"Has it helped us understand better what kids know?" I believe the answer to these questions is not "no" but a resounding "yes." Unfortunately, many test developers using IRT do not take advantage of the powerful interpretation features that become accessible when person abilities and item difficulties have been calibrated on a common Rasch scale. This is probably one reason that some observers have not appreciated some benefits of Rasch measurement.
Allow me to take a recent chapter I have written, and elaborate on its contents for those who may be interested:
Woodcock, R. W. (1999). What can Rasch-based scores convey about a person's test performance? In S. E. Embretson & S. L. Hershberger (Eds.), The new rules of measurement: What every psychologist and educator should know. Hillsdale, NJ: Lawrence Erlbaum Assoc.
The title of the chapter explains its purpose and why it is relevant to this topic. The chapter begins by describing four levels of information that are potentially available from any test and how the use of Rasch measurement helps exploit this available information. The chapter describes several procedures that facilitate interpretation of test performance including:
1) Rasch-scaled item maps.
2) The "Relative Proficiency Index" which states a prediction of the subject's level of success on tasks performed with 90% success by average age- or grade-mates. This index is similar to the Snellen Index used in vision examinations. An example is "67/90" which states that the subject is predicted to perform with 67% success those tasks that others perform with 90% success.
3) The "Developmental Zone" used in cognitive tests and the "Achievement Zone" used in achievement tests. These zones identify a range along an age or grade scale from the level at which the subject will find tasks "easy" (RPI = 96/90) to the level at which the subject will find tasks "difficult" (RPI = 75/90).
4) After some other examples, the chapter concludes with an example test report based on an assessment of Spanish and English language proficiency in a bilingual student. The scores and text highlighted by bold type in a figure in the chapter identify the information derived from Rasch-based scales that could not have been provided by traditional CTT procedures. Half of the information in the report, and probably the most important information for teachers and others concerned with the question of what this child knows and can do, appears in bold.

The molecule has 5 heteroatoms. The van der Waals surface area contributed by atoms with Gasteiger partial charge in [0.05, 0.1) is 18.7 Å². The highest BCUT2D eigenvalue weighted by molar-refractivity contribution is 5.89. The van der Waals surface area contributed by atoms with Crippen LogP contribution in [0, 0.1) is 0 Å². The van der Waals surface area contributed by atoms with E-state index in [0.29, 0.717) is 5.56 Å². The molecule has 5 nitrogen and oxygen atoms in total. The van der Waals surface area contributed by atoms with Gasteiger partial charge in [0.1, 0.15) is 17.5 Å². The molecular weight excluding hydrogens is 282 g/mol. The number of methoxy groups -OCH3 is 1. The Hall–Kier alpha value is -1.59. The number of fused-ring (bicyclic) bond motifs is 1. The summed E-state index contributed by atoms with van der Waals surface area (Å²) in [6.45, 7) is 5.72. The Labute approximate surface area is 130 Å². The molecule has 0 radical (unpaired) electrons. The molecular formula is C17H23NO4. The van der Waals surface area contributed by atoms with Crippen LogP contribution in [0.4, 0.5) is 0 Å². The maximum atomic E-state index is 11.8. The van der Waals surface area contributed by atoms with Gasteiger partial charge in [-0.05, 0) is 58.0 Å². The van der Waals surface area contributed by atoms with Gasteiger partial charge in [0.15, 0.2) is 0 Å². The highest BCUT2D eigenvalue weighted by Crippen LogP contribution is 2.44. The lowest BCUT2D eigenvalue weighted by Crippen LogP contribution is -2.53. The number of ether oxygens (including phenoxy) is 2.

The Embretson & Hershberger book has a lot of good information and I recommend it to you.
Richard W. Woodcock
Has Rasch scaling made better tests? Woodcock R.W. Rasch Measurement Transactions, 2000, 14:1 p.738
|Rasch Measurement Transactions (free, online)||Rasch Measurement research papers (free, online)||Probabilistic Models for Some Intelligence and Attainment Tests, Georg Rasch||Applying the Rasch Model 3rd. Ed., Bond & Fox||Best Test Design, Wright & Stone|
|Rating Scale Analysis, Wright & Masters||Introduction to Rasch Measurement, E. Smith & R. Smith||Introduction to Many-Facet Rasch Measurement, Thomas Eckes||Invariant Measurement: Using Rasch Models in the Social, Behavioral, and Health Sciences, George Engelhard, Jr.||Statistical Analyses for Language Testers, Rita Green|
|Rasch Models: Foundations, Recent Developments, and Applications, Fischer & Molenaar||Journal of Applied Measurement||Rasch models for measurement, David Andrich||Constructing Measures, Mark Wilson||Rasch Analysis in the Human Sciences, Boone, Stave, Yale|
|in Spanish:||Análisis de Rasch para todos, Agustín Tristán||Mediciones, Posicionamientos y Diagnósticos Competitivos, Juan Ramón Oreja Rodríguez|
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